- There is no “gate-keeper,” quality is being built as we go, we are not trying to “test it in” at the end of the iteration.
What is the role of the QA person?
It might seem that we have eliminated that role by this process, or diminished the value, but nothing could be further from the truth.
What we have actually done here is elevated the role from writing documentation and manually executing tests to being the expert on quality and the representative of the customer on the team.
You can think of the QA person as the “quality coach” for the team. They might not always be the one creating the automated tests or running them, but they are one of the main forces guiding the direction of the creation of those tests, and making sure the customer’s interests are represented.
The QA team members will also occasionally manually test things that cannot be automated, and exploratory test as needed, but the focus should shift towards being the “quality coach” for the team instead of doing all of the quality work.
I found this excellent presentation on Agile Testing by Elisabeth Hendrickson from Quality Tree Software if you are interested in further reading on the topic.
In my last post, I talked about some of the problems of Agile processes and suggested the introduction of a new process which takes some of the best parts of each of the popular processes and condenses them into the Kanban lean-style-thinking of limiting the work in progress.
For this post I want to clearly define what I am calling “Kanbanand” with two primary goals in mind.
- Allow someone who is interested in doing a Kanban like process to find enough information to be successful.
- Create a common thread for people who are already basically doing what I am suggesting.
Three Pronged Fork
I want to present Kanbanand as a three pronged fork. In my mind there are 3 distinct areas of a successful Agile process which must be addressed.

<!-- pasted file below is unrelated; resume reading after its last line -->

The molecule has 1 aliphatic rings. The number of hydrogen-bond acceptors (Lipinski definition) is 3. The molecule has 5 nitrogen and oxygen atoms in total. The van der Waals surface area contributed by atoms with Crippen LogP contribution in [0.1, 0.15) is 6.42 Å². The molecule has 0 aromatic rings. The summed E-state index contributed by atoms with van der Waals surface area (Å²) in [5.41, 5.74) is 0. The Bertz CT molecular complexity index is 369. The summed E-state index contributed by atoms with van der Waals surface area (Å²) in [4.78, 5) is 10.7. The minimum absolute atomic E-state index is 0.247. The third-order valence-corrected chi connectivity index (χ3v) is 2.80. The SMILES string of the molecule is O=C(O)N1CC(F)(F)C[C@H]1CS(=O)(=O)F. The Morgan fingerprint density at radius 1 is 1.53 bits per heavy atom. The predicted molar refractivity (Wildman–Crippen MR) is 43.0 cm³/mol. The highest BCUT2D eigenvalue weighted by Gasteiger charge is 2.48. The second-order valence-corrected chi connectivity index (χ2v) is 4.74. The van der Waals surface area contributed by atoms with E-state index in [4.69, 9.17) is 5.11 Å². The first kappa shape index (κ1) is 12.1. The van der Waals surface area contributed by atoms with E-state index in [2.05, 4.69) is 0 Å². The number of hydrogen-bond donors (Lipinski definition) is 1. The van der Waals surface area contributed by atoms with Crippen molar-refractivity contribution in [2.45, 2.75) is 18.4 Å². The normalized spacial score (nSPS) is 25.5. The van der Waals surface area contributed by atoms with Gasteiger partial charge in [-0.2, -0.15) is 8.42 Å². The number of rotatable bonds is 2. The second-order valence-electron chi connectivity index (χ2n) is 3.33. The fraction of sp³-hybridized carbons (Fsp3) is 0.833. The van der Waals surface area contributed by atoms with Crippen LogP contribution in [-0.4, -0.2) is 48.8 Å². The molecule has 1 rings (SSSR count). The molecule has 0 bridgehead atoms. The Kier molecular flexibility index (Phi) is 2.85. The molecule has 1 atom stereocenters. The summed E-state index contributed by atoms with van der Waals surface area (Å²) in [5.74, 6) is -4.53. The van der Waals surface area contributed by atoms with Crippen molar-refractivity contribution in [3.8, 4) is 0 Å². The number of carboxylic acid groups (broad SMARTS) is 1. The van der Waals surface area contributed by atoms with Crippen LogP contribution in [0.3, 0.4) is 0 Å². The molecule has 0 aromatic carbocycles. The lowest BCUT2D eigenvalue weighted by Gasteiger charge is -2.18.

- Business and overall encompassing project process.
- Development practices, including standards and best practices.
- Infrastructure: build systems, deployment, source control.
We must know how to run our day to day process, how we physically construct our product, and how we actually build and deliver the product.
- Project is broken into stories which are small vertical slices through the system which are prioritized.
- A Kanban board is used to make the progress of a team visible and has limits to control the Work In Progress (WIP).
- At least once a day team members meet around the Kanban board in a stand up meeting to talk about the progress of the board.
- The team meets on a regular basis to have a retrospective to discuss how to better improve their process.
- Teams always pull in work, work is never “pushed” in.
- Once work has been approved as “done” it can never be “not done”.
- Find something to measure and measure it.
- The team is responsible for, and empowered to determine how the team accomplishes its goals.
- Roughly same sized stories over irregularly sized stories.
- Stories specifying what, over stories specifying how.
- Stories that are one sentence over stories that are one page.
- Talking about how to move the board forward over talking about what I or someone else did.
- Cross functional teams over specialized teams.
- All code is unit tested.
- Static code analysis tools are used to set code standards, all code must meet those standards.
- Any code that is done, is completely done. It is refactored, it is unit tested, it meets the quality standards.
- Code is never commented out. Anyone is allowed to delete any commented out code at any time.
- Determining code is meeting the quality standards must be done in an automated way.
- No one owns code, anyone can work on any code.
- Documentation is ONLY created when it will serve a known purpose and has an immediate value. (Code should document itself with good names and simple flow, unit tests document the low level requirements of the system. Automated tests document the behavior of the system.)